The laws and precepts outlined in Deuteronomy cover all aspects of life in ancient Israel. They include regulations concerning idolatry (see Deut. 13; Deut. 17:2–7; clean and unclean animals (see Deut. 14:3–21); tithes and tithe-paying (see Deut. 14:22–29); offerings (Deut. 15:19–23); vows (Deut. 23:21–23); festivals (Deut. 16:1–17); the duties of judges (Deut. 16:18–20; Deut. 17:8–13), kings (Deut. 17:14–20), and priests (Deut. 18:1–8); cities of refuge (Deut. 19:1–14; Deut. 24:7); laws of war (Deut. 20:1–18); the expiation of murder (Deut. 21:1–9); and a host of other matters.
God chose the Israelites to be his people and freed them from slavery in Egypt to become a nation. They were to respond with a life-style distinct from that of the people around them. Moses told them to keep these commandments, “for this is your wisdom and your understanding in the sight of the nations, which shall hear all these statutes, and say, Surely this great nation is a wise and understanding people.
“For what nation is there so great, who hath God so nigh unto them, as the Lord our God is in all things that we call upon him for?” (Deut. 4:6–7.)
Blessings and curses. To emphasize the seriousness of the covenant, the Lord recounts the blessings and curses that would come through obedience or disobedience. Deuteronomy, in fact, contains the longest series of covenant curses (Deut. 27:14–26; Deut. 28:15–68) and blessings (Deut. 28:1–14) recorded in the Bible.
The curses follow a set pattern: “Cursed be the man that maketh any graven or molten image, an abomination unto the Lord, the work of the hands of the craftsman, and putteth it in a secret place. And all the people shall answer and say, Amen.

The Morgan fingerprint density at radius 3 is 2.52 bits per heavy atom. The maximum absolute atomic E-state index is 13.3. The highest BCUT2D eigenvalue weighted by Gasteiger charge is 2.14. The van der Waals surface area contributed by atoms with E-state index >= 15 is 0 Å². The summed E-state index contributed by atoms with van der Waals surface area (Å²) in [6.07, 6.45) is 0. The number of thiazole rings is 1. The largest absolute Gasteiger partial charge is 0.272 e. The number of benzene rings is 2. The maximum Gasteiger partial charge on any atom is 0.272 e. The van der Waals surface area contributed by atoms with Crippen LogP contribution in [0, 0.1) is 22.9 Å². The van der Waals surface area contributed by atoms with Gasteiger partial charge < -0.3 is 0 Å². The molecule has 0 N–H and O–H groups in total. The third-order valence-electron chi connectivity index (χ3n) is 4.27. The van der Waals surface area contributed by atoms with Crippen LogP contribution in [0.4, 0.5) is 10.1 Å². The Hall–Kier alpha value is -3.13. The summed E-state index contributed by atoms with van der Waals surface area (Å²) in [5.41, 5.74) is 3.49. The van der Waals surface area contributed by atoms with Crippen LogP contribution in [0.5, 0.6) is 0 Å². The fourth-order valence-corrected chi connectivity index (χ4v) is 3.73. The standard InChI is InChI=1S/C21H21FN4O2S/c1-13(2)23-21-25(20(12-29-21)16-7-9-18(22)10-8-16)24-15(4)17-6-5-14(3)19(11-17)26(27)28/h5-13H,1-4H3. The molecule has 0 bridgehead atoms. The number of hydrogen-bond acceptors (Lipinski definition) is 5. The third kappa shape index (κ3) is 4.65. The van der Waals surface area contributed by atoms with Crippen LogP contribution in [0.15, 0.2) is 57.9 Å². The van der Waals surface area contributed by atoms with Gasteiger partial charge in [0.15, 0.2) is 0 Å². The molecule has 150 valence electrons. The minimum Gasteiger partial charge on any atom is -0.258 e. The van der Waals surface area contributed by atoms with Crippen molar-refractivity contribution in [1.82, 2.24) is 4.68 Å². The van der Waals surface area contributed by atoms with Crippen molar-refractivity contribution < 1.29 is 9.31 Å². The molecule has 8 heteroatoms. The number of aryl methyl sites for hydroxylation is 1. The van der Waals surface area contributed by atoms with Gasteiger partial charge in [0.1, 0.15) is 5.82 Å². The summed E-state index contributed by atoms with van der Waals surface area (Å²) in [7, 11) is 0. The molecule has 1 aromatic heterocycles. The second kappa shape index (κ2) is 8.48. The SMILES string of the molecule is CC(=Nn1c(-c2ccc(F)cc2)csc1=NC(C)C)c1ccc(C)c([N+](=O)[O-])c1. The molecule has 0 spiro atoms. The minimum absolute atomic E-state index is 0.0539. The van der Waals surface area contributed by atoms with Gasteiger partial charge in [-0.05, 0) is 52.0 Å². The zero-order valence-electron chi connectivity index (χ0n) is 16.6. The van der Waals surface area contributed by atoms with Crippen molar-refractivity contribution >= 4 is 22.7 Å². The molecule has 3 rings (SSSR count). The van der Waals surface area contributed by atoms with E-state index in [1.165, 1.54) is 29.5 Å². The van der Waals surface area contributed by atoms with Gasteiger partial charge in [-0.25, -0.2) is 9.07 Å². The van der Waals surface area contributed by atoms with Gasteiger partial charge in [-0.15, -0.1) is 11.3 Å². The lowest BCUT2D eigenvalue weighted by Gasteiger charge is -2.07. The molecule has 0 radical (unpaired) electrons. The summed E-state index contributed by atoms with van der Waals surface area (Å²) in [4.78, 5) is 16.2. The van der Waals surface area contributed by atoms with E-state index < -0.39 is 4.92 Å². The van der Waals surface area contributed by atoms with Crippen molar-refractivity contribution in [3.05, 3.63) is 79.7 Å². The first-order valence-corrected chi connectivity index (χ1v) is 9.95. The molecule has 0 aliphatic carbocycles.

“Cursed be he that setteth light by [esteems lightly] his father or his mother. And all the people shall say, Amen.” (Deut. 27:15–16.)
The blessings are patterned likewise: “Blessed shalt thou be in the city, and blessed shalt thou be in the field.
“Blessed shall be the fruit of thy body, and the fruit of thy ground, and the fruit of thy cattle, the increase of thy kine, and the flocks of thy sheep.” (Deut. 28:3–4.)
Joshua later warned the people, “If ye forsake the Lord, and serve strange gods, then he will turn and do you hurt, and consume you, after that he hath done you good.” (Josh. 24:20.)
Witness and oaths of acceptance. As a witness that the Israelites are willing to obey God’s commandments, they swear vocally or in writing that they agree to the stipulations of the covenant. They either witness against themselves—“Ye are witnesses against yourselves that ye have chosen you the Lord, to serve him” (Josh. 24:22)—or they appeal directly to God’s words: “All that the Lord hath spoken we will do” (Ex. 19:8). In Mosiah 5:5, following King Benjamin’s address, the people express their desire “to enter into a covenant with [their] God to do his will, and to be obedient to his commandments.” They further demonstrate their willingness to obey by allowing their names to be included among those who had “entered into a covenant with God to keep his commandments.” (Mosiah 6:1.)